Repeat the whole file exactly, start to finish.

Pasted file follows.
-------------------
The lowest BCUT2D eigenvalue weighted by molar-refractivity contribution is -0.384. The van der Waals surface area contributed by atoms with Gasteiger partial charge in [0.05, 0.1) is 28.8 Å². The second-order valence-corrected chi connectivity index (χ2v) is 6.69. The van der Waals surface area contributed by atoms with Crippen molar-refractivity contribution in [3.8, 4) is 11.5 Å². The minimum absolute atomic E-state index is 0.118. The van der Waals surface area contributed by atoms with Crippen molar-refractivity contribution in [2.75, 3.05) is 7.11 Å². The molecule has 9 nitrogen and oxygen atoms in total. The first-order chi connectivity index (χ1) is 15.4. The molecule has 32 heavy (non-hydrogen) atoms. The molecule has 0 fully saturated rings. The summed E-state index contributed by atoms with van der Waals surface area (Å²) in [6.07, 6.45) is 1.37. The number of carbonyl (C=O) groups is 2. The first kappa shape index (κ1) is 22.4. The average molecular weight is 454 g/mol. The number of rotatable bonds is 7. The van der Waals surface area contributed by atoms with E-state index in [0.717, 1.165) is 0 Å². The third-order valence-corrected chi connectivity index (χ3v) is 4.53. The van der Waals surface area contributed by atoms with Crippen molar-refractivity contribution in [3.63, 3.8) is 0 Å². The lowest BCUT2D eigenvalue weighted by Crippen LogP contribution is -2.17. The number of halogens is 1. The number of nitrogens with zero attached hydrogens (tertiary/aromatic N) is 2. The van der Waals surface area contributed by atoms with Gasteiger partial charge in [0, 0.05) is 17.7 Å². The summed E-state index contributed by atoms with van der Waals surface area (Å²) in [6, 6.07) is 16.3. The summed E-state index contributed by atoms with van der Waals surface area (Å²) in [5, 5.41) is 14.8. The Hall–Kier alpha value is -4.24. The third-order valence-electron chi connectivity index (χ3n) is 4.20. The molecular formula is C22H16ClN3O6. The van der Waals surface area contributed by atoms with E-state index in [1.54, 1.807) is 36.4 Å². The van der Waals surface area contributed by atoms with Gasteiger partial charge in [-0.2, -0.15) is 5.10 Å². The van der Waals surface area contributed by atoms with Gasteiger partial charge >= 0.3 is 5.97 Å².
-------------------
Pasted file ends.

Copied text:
The lowest BCUT2D eigenvalue weighted by molar-refractivity contribution is -0.384. The van der Waals surface area contributed by atoms with Gasteiger partial charge in [0.05, 0.1) is 28.8 Å². The second-order valence-corrected chi connectivity index (χ2v) is 6.69. The van der Waals surface area contributed by atoms with Crippen molar-refractivity contribution in [3.8, 4) is 11.5 Å². The minimum absolute atomic E-state index is 0.118. The van der Waals surface area contributed by atoms with Crippen molar-refractivity contribution in [2.75, 3.05) is 7.11 Å². The molecule has 9 nitrogen and oxygen atoms in total. The first-order chi connectivity index (χ1) is 15.4. The molecule has 32 heavy (non-hydrogen) atoms. The molecule has 0 fully saturated rings. The summed E-state index contributed by atoms with van der Waals surface area (Å²) in [6.07, 6.45) is 1.37. The number of carbonyl (C=O) groups is 2. The first kappa shape index (κ1) is 22.4. The average molecular weight is 454 g/mol. The number of rotatable bonds is 7. The van der Waals surface area contributed by atoms with E-state index in [0.717, 1.165) is 0 Å². The third-order valence-corrected chi connectivity index (χ3v) is 4.53. The van der Waals surface area contributed by atoms with Crippen molar-refractivity contribution in [3.63, 3.8) is 0 Å². The lowest BCUT2D eigenvalue weighted by Crippen LogP contribution is -2.17. The number of halogens is 1. The number of nitrogens with zero attached hydrogens (tertiary/aromatic N) is 2. The van der Waals surface area contributed by atoms with Gasteiger partial charge in [0, 0.05) is 17.7 Å². The summed E-state index contributed by atoms with van der Waals surface area (Å²) in [6, 6.07) is 16.3. The summed E-state index contributed by atoms with van der Waals surface area (Å²) in [5, 5.41) is 14.8. The Hall–Kier alpha value is -4.24. The third-order valence-electron chi connectivity index (χ3n) is 4.20. The molecular formula is C22H16ClN3O6. The van der Waals surface area contributed by atoms with E-state index in [1.54, 1.807) is 36.4 Å². The van der Waals surface area contributed by atoms with Gasteiger partial charge in [-0.2, -0.15) is 5.10 Å². The van der Waals surface area contributed by atoms with Gasteiger partial charge >= 0.3 is 5.97 Å².